You are probably just as self-critical as I am, yet you’re more confident. I can see why you don’t need cheerleaders. 🙂


  3. I bounce ideas off people whilst writing, but I don’t actually let other people see anything until the entire draft is complete. Once the first draft is done, I read it over and make edits. I give the second draft to my mother, who reads it and tells me to change major portions. Then I set the project aside for several months because I don’t want to change major portions. Eventually I get back to the project, and then the rounds and rounds of editing begin. Voila! My process.


  4. I usually wait until I’m completely finished with something before I let my crit partner and beta readers read it. That means completed ms. 4 edits and I think it’s ready to go.

    the only time I let anyone read a first draft is my crit partner who sometimes get the first few chapters 6-10k words just to see if I’m on track with the storyline.

    I’d rather write like this, then I don’t have people messing with the story in my head.


  5. I know as writers we are not supposed to “go-it-alone”, but I’ve found that until I’m confident that I’ve not been premature in my estimation of my manuscripts completeness (or readiness to be viewed and critiqued) showing it to others only complicates my creative process. In short, I get a serious case of writer’s block, or performance anxiety, or what ever you want to call it. – 🙂


    1. K., the “go-it-alone” advice, I think, means all the way to the end. So as long as you have feedback at some point in the process, you’re not going it alone. It’s good that you know the point when you’re ready to share. That’s what’s important.


  6. Hi Linda,
    I’m like you. My first one had someone reading it along the way and cheering me on, but my writing group has only seen parts of my second. I realized now that the friend cheering me was just that, cheering me on without offering anything in the way of edits (she did that after I finished it). The writing group edits slowed me down slightly, only in that I spent more time going back and making their edits than moving the story forward.
    Thank you for the post. Hope you are well!


    1. Thank you for reading, Kimberly, and I wish you well too. 🙂

      So, do you miss having a cheerleader? Writing a novel is hard, frustrating work, it helps me to have someone boost me up and spur me on when I feel like giving up. Plus, sometimes you get so deep into the writing it becomes a little mazelike, and you need someone outside to let you know you’re going the right way.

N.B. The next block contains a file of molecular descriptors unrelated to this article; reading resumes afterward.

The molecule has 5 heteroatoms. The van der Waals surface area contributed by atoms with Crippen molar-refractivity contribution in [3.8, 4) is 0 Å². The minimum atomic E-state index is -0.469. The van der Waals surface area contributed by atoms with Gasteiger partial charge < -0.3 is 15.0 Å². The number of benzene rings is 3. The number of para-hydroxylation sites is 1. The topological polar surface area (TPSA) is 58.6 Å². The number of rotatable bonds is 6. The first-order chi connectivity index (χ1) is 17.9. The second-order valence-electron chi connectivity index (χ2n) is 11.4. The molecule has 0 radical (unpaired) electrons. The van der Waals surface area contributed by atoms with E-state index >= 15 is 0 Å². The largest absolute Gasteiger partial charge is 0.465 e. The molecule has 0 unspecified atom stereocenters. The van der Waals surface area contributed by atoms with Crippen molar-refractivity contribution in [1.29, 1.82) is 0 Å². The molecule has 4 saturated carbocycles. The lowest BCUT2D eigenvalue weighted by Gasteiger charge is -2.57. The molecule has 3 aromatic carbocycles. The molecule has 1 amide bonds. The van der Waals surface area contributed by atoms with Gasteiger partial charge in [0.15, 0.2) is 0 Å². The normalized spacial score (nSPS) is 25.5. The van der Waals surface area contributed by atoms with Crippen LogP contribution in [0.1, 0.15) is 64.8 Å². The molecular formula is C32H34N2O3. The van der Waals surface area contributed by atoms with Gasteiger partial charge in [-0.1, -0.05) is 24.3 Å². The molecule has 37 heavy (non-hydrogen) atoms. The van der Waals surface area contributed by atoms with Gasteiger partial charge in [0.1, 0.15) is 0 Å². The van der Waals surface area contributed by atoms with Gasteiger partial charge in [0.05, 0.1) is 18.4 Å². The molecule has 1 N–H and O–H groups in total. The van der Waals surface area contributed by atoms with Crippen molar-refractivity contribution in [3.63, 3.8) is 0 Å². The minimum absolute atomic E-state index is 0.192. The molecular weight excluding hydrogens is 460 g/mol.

1. You know, sometimes I do miss the cheerleader. But at the same time, she was there to be that outside voice to tell me I can write and finish a novel. Now it seems to be much more internally driven, something I HAVE to do. Does that make sense?


  7. I did get a bit of feedback on my upcoming novel, Linda. A writer friend suggested we shared.I’d read her memoir and she wanted to see my WIP. I sent her the first chapter. It was so difficult. After she’d read that she asked to see more. I ended up sending the rest along and she made suggestions that helped. All SO new for me. And as you’ve probably guessed I’m reluctant when it comes to sharing. Old habits are hard to break. I’ve had to rely on myself for many years simply because I didn’t know any other writers, either in person or online. I’ve always felt that once something was published it was worthy of being seen by others but before that it could very well be monkey crap.


    1. I’m glad your new experience was a good one, Laura. 🙂

      I would never have had the courage to even query Brevity without having had feedback from beta readers. But before that, if I hadn’t had encouragement that I was writing something worth sharing, Brevity would have been just another novel tucked away on my hard drive. Or worse, I would have listened to my inner editor and not even finished writing it. I recognize not everyone needs the same support, though.

      I just zipped over to see if you’d read Jennifer’s post about this, and read your comment. I wrote my first novel with no feedback, no cheerleader, for the same reason you did—not knowing any other writers. But I never tried to get that one published. The second time around, I knew from the beginning that I wanted to try to get it published, and that made the difference.


  8. I’m trying now to find a face-to-face writing group, which I’ve never had. In general, I only share once something is at about its zillionth draft, which would probably be the 2nd-3rd draft for normal writers. Earlier than that, I think it’s almost pointless for me to get feedback like ‘this part doesn’t make any sense’ when I already know that. I want to wait until I think the whole thing does make sense (at least sort of) and then get feedback – even (or especially) the ‘this part doesn’t make any sense’ kind.

    Ramble, ramble. A big glass of wine while trying to come up with the elevator speech about Moon Beach Magic have rendered me a tad foggy.